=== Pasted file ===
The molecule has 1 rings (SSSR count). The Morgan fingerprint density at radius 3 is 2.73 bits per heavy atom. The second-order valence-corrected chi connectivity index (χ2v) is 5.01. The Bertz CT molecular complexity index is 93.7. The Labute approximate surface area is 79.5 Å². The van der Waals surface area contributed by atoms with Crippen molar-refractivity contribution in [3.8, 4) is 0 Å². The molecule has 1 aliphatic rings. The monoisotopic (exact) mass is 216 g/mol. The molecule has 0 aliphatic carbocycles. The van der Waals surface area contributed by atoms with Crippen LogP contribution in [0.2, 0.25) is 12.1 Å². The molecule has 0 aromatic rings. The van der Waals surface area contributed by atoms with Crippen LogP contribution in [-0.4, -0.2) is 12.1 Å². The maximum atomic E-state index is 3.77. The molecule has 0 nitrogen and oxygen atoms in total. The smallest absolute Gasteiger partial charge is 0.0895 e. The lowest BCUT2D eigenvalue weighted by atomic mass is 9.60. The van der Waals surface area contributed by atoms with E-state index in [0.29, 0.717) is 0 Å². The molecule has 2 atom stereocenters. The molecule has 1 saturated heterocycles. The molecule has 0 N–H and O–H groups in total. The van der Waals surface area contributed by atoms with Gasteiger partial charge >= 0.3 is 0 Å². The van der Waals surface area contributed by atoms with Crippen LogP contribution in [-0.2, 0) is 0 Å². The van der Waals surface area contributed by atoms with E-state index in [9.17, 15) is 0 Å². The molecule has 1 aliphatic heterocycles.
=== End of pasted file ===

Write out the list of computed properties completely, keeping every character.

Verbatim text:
The molecule has 1 rings (SSSR count). The Morgan fingerprint density at radius 3 is 2.73 bits per heavy atom. The second-order valence-corrected chi connectivity index (χ2v) is 5.01. The Bertz CT molecular complexity index is 93.7. The Labute approximate surface area is 79.5 Å². The van der Waals surface area contributed by atoms with Crippen molar-refractivity contribution in [3.8, 4) is 0 Å². The molecule has 1 aliphatic rings. The monoisotopic (exact) mass is 216 g/mol. The molecule has 0 aliphatic carbocycles. The van der Waals surface area contributed by atoms with Crippen LogP contribution in [0.2, 0.25) is 12.1 Å². The molecule has 0 aromatic rings. The van der Waals surface area contributed by atoms with Crippen LogP contribution in [-0.4, -0.2) is 12.1 Å². The maximum atomic E-state index is 3.77. The molecule has 0 nitrogen and oxygen atoms in total. The smallest absolute Gasteiger partial charge is 0.0895 e. The lowest BCUT2D eigenvalue weighted by atomic mass is 9.60. The van der Waals surface area contributed by atoms with E-state index in [0.29, 0.717) is 0 Å². The molecule has 2 atom stereocenters. The molecule has 1 saturated heterocycles. The molecule has 0 N–H and O–H groups in total. The van der Waals surface area contributed by atoms with Gasteiger partial charge >= 0.3 is 0 Å². The van der Waals surface area contributed by atoms with Crippen LogP contribution in [-0.2, 0) is 0 Å². The van der Waals surface area contributed by atoms with E-state index in [9.17, 15) is 0 Å². The molecule has 1 aliphatic heterocycles.